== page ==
South African Airways workers to strike over mass layoff plans

Wednesday November 13 2019


AFP Agency
By AFP Agency
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Johannesburg.Thousands of South Africa's national airline workers will stage an indefinite strike on Friday over planned job cuts and wages, unions said, days after the troubled carrier announced it would lay off hundreds of employees.

More than 3,000 workers including cabin crew, check-in, ticket sales and technical staff, as well as ground staff are expected to down tools in an opened-ended strike starting Friday, their unions said.

"We are embarking on the mother of all strikes," Zazi Nsibanyoni-Mugambi, president of the South African Cabin Crew Association (SACCA) told a news conference in Johannesburg on Wednesday, adding that unions had reached a "deadlock" with South African Airways (SAA) over wage demands.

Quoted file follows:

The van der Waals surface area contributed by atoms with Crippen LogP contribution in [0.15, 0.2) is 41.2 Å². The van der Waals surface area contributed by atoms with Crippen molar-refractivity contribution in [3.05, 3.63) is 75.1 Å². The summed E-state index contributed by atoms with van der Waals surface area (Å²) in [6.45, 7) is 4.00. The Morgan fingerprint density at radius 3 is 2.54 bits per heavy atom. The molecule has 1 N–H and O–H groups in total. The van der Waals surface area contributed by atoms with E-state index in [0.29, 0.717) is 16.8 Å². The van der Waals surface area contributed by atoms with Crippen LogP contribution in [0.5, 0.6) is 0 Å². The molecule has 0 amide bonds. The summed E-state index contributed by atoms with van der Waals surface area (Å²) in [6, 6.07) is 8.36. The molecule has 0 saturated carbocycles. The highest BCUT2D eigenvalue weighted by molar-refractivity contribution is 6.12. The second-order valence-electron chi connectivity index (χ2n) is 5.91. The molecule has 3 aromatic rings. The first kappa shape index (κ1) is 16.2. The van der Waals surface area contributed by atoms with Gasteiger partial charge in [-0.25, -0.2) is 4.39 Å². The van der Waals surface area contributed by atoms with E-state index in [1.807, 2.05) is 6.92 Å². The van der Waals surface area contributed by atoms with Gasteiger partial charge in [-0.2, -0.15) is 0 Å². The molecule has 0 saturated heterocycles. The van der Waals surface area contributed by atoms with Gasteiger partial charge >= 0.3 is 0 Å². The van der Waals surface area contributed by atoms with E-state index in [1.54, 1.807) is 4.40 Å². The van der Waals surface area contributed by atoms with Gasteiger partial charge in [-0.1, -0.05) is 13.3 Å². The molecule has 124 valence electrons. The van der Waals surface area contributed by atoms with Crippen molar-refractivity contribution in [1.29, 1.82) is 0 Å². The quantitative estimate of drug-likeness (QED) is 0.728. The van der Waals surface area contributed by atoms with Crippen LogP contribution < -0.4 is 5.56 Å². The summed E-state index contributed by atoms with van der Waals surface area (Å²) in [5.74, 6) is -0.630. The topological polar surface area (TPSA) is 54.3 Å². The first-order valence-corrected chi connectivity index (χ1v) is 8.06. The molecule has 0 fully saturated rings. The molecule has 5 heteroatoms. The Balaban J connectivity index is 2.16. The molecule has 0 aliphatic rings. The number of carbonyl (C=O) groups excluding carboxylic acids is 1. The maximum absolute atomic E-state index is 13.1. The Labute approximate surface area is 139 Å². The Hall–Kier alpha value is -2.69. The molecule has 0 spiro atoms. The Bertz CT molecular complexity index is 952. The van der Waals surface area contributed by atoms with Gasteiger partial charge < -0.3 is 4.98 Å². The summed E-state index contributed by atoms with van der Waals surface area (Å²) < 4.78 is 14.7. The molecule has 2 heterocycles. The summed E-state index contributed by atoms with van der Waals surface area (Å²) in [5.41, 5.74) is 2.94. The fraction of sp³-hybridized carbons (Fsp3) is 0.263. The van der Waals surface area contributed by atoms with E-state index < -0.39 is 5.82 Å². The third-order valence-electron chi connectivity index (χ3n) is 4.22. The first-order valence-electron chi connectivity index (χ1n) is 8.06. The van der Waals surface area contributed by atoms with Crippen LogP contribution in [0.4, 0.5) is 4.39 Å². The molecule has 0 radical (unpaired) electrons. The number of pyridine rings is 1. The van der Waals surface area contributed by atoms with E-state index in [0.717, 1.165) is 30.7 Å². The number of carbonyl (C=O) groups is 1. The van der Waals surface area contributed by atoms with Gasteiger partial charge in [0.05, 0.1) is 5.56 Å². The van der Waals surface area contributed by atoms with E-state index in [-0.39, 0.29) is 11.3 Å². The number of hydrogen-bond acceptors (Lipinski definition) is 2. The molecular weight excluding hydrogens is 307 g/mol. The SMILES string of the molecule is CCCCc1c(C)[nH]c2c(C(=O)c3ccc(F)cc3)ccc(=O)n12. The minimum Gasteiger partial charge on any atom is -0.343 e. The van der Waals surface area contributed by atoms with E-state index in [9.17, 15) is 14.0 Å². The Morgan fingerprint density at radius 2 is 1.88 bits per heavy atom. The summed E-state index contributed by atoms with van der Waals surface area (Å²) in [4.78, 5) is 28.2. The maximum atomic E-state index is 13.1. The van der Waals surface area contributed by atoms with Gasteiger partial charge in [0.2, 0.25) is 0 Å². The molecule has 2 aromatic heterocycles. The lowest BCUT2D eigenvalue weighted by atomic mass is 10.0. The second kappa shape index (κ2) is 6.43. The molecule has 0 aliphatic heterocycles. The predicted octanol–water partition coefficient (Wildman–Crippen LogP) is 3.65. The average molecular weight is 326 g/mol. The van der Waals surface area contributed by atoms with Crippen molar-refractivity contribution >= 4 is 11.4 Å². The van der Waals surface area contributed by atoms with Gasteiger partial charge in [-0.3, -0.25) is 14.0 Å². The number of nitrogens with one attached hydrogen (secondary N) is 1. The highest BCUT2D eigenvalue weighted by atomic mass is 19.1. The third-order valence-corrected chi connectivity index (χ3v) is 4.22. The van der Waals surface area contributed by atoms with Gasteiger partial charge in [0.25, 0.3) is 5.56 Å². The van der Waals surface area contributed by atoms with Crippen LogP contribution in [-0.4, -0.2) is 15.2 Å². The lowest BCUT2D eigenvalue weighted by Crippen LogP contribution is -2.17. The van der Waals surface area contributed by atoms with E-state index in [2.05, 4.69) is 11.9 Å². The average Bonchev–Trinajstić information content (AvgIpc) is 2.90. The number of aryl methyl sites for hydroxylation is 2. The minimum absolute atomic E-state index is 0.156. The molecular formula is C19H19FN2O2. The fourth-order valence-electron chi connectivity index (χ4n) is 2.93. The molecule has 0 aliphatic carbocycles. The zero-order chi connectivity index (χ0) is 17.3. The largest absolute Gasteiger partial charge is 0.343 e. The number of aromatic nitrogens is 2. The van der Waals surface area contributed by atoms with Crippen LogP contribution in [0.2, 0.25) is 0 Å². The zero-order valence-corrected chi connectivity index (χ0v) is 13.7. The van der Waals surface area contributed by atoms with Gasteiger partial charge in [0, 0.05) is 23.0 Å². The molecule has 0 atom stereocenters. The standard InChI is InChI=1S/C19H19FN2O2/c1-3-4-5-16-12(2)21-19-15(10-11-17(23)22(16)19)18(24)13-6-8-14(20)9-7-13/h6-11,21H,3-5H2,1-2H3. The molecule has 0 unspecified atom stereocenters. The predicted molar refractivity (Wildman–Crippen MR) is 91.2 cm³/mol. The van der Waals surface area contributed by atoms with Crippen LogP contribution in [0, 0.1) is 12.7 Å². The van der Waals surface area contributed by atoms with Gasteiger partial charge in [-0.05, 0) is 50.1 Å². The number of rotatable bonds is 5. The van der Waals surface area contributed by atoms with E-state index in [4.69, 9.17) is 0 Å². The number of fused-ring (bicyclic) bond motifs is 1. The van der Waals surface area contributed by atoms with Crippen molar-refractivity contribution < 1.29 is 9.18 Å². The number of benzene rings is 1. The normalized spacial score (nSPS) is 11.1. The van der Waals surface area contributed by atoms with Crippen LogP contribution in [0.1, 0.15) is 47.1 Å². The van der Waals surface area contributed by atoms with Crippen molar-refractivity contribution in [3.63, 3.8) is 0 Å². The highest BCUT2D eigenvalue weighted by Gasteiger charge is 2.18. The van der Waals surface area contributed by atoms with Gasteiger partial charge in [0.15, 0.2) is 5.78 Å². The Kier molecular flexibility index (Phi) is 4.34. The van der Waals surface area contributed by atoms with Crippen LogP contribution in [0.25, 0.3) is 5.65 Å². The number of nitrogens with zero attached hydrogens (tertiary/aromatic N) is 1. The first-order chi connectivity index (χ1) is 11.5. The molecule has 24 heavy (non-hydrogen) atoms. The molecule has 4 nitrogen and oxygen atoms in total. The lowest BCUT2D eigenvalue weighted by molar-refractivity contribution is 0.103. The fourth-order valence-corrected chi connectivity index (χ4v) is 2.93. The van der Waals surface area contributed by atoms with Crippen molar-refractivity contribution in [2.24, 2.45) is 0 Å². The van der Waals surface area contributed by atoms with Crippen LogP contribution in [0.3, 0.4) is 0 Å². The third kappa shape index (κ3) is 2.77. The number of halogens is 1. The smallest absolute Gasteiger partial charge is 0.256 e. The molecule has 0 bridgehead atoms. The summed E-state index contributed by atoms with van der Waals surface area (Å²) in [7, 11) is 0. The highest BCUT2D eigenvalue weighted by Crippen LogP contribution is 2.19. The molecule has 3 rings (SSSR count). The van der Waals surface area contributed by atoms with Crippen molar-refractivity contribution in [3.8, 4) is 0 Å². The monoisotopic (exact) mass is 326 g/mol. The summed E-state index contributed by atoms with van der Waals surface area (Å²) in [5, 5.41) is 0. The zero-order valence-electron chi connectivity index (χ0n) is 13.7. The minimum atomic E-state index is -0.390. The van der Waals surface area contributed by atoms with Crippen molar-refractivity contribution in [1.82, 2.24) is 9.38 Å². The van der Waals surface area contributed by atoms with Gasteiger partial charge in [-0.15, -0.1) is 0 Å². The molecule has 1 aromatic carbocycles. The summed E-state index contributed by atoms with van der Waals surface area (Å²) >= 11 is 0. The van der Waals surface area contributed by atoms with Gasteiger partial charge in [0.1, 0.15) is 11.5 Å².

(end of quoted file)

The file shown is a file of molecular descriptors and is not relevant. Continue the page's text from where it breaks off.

"We are grounding the airline on Friday," said Irvin Jim, general secretary of the National Union of Metalworkers of South Africa (NUMSA).

The state-owned airline on Monday announced a restructuring process that could affect 944 employees and "lead to job losses".

South African Airways (SAA) is deep in debt and has been struggling despite several government bailouts.


The workers who are also demanding an eight percent across-the-board wage hike want "job security for at least three years".

The two unions said pilots - who are not taking part in the strike - had accepted a 5.9 percent increase.

The airline employs 5,146 workers.

The unions blame the SAA board and executive management for the crisis roiling the airline.

"Through their actions, they have deliberately destroyed what used to be one of the worlds’ best airlines, because of maladministration, rampant looting and corruption," the unions said in the statement read by Nsibanyoni-Mugambi.

Finance Minister Tito Mboweni announced in February that the government would reimburse the company's 9.2-billion rand debt (around $620 million) over the next three years.

The airline has not posted an annual profit since 2011. South Africa is struggling to get its state-owned companies back on track after nine years of corruption and mismanagement under former president Jacob Zuma.